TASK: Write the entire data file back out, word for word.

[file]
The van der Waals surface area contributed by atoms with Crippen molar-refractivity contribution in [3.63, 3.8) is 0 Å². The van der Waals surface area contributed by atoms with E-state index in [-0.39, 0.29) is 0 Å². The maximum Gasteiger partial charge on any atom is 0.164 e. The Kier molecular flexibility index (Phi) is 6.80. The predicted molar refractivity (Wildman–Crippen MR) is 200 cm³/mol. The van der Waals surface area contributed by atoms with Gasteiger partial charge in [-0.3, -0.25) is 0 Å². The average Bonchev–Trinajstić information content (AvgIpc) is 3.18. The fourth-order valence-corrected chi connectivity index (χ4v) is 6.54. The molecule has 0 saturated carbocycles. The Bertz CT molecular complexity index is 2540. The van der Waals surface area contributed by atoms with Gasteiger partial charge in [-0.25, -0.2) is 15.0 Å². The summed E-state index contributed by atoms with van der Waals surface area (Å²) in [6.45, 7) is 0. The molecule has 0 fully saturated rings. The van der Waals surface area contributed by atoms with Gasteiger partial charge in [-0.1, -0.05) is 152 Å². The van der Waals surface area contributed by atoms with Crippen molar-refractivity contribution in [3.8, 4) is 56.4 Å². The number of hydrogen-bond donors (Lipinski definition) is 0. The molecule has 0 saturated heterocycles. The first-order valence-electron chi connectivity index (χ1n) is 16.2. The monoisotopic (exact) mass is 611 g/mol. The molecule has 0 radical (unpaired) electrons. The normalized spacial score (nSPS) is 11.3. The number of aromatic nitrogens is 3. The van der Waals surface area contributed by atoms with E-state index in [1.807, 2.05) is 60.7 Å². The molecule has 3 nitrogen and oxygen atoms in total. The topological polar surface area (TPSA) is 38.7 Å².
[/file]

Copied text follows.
The van der Waals surface area contributed by atoms with Crippen molar-refractivity contribution in [3.63, 3.8) is 0 Å². The van der Waals surface area contributed by atoms with E-state index in [-0.39, 0.29) is 0 Å². The maximum Gasteiger partial charge on any atom is 0.164 e. The Kier molecular flexibility index (Phi) is 6.80. The predicted molar refractivity (Wildman–Crippen MR) is 200 cm³/mol. The van der Waals surface area contributed by atoms with Gasteiger partial charge in [-0.3, -0.25) is 0 Å². The average Bonchev–Trinajstić information content (AvgIpc) is 3.18. The fourth-order valence-corrected chi connectivity index (χ4v) is 6.54. The molecule has 0 saturated carbocycles. The Bertz CT molecular complexity index is 2540. The van der Waals surface area contributed by atoms with Gasteiger partial charge in [-0.25, -0.2) is 15.0 Å². The summed E-state index contributed by atoms with van der Waals surface area (Å²) in [6.45, 7) is 0. The molecule has 0 fully saturated rings. The van der Waals surface area contributed by atoms with Gasteiger partial charge in [-0.1, -0.05) is 152 Å². The van der Waals surface area contributed by atoms with Crippen molar-refractivity contribution in [3.8, 4) is 56.4 Å². The number of hydrogen-bond donors (Lipinski definition) is 0. The molecule has 0 saturated heterocycles. The first-order valence-electron chi connectivity index (χ1n) is 16.2. The monoisotopic (exact) mass is 611 g/mol. The molecule has 0 radical (unpaired) electrons. The normalized spacial score (nSPS) is 11.3. The number of aromatic nitrogens is 3. The van der Waals surface area contributed by atoms with E-state index in [1.807, 2.05) is 60.7 Å². The molecule has 3 nitrogen and oxygen atoms in total. The topological polar surface area (TPSA) is 38.7 Å².